from the world's big
Building a great team is the ultimate competitive advantage. Steve Jobs famously thought that his greatest creation wasn't a great device, but rather was a company filled with people capable of making great devices.
If you want to create an entity that is valuable and makes an impact, there's no better competitive advantage than understanding how to build a fantastic team and how to evaluate and motivate them once they are there.
One concept, more so than any other, can help you build a great team:
Learn how to identify skill in a candidate by using past performance and development to predict future success. Then, learn how to ignore prejudice when recruiting based on that skill and past performance.
This concept works in every industry. Here's the best lesson you can learn: Hire very skilled people even if others are prejudiced against them.
In other words, start playing Moneyball.
In 2002, the Oakland A's created a revolution in baseball. Turning traditional wisdom on it's head, they drafted players that were not widely thought to be good pros, but who displayed above average statistical performance. In doing so, they created a championship-caliber team with one of the lowest budgets.
Put in management terms, they found a competitive advantage.
The A's trusted a player's past performance and didn't allow any prejudices to influence their hiring decisions. In doing so, they built a great team out of solid players that other teams overlooked.
Don't Miss Jeremy Lin.
There's another fantastic example of this playing out in sports right now. Jeremy Lin was overlooked in the pro draft, signed by the Golden State Warriors and then let go after one season, and relegated to the third string by the Knicks in his second season. In his first two seasons he was sent down to the Development League (NBA's version of the minors) 4 separate times.
Now, everyone is heralding Lin as one of the next great point guards after a shocking winning streak where he's put up dominating performances that statistically compare to some of the game's greats.
It's a story that has shocked almost everyone, but there are a few people who saw the potential in Lin early on. Here's a draft analysis from Lin's draft year that highlights his potential.
I am writing about these two stories because it should inspire you -- you can learn from these examples to understand how to win the talent war in your industry.
Hire very skilled people even if others are prejudiced against them.
Report after report about Jeremy Lin say that people missed his talent because "he didn't look like a great point-guard." You can pretty safely read that as "he was a skinny kid of Asian decent."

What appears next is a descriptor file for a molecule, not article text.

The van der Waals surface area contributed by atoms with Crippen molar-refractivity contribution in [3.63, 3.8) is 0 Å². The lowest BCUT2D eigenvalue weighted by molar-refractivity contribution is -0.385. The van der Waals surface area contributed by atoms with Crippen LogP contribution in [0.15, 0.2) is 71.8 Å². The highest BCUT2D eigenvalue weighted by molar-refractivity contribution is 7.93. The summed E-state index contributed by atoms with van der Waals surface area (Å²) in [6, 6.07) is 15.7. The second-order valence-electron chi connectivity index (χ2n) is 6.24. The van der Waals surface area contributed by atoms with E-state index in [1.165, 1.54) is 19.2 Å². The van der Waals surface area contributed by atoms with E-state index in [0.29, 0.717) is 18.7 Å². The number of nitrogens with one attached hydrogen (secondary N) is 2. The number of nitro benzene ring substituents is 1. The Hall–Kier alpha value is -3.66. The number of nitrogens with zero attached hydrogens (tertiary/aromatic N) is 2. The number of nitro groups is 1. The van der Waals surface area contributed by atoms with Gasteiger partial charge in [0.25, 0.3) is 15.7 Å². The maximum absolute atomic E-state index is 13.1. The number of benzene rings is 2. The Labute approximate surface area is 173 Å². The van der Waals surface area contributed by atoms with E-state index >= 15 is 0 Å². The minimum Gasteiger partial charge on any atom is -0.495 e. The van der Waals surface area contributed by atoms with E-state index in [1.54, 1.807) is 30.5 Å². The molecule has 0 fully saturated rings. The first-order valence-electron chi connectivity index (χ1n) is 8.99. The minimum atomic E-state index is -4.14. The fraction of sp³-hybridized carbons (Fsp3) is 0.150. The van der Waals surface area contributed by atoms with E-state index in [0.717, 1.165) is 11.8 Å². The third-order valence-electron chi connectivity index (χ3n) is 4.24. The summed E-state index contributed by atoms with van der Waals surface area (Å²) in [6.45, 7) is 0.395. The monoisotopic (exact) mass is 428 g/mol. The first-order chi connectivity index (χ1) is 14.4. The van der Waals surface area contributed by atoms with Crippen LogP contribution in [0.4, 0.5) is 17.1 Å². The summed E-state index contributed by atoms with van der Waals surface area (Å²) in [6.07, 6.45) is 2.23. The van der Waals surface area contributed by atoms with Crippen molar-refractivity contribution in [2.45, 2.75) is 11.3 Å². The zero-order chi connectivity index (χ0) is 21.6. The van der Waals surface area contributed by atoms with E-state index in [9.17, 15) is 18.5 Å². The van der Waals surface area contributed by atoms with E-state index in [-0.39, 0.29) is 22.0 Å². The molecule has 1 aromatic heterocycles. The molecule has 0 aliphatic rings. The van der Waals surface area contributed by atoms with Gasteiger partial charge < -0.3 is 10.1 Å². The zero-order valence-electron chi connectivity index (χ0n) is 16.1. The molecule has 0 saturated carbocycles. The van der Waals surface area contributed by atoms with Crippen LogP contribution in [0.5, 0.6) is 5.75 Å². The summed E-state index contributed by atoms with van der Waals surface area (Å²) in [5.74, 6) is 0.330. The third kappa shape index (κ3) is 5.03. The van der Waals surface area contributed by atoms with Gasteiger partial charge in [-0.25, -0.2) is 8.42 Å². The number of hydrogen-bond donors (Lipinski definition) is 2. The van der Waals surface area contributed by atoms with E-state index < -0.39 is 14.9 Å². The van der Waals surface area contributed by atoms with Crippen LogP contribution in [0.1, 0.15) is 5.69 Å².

So, look around in your industry and find the subgroups of people that companies are scared to hire because of irrational beliefs -- then scout for talent in that group.
Want the simplest place to start for most companies? Moms.
There are some exceedingly talented women who left the workforce for a few years to raise their children and are now re-entering. Their history includes roles in senior management, degrees from top schools, and often 10+ years of experience in creating success.
Companies are indicating that their hiring managers worry that the life event of having children alters a woman's ability to perform. The theory is that time away has kept the mother out of the loop with recent industry developments and that the presence of children might remove some of their output by introducing a competing priority for their time.
One talented friend had several companies tell her they were skittish about giving her the job because she had kids - despite her running a profitable business while she was raising the children.
Another friend (and HBS grad) had to consult for mostly deferred payment for several companies looking to raise more money before landing a full-time role.
If you are hiring, this shameful story should be music to your ears. You don't have to live in the world of fear, uncertainty, and doubt -- you can devise a recruiting process that tests for competence and start recruiting well-educated senior managers who have lots of experience faster and for less money* than your competitors.
Best of all, you'll be improving society while dominating your competition.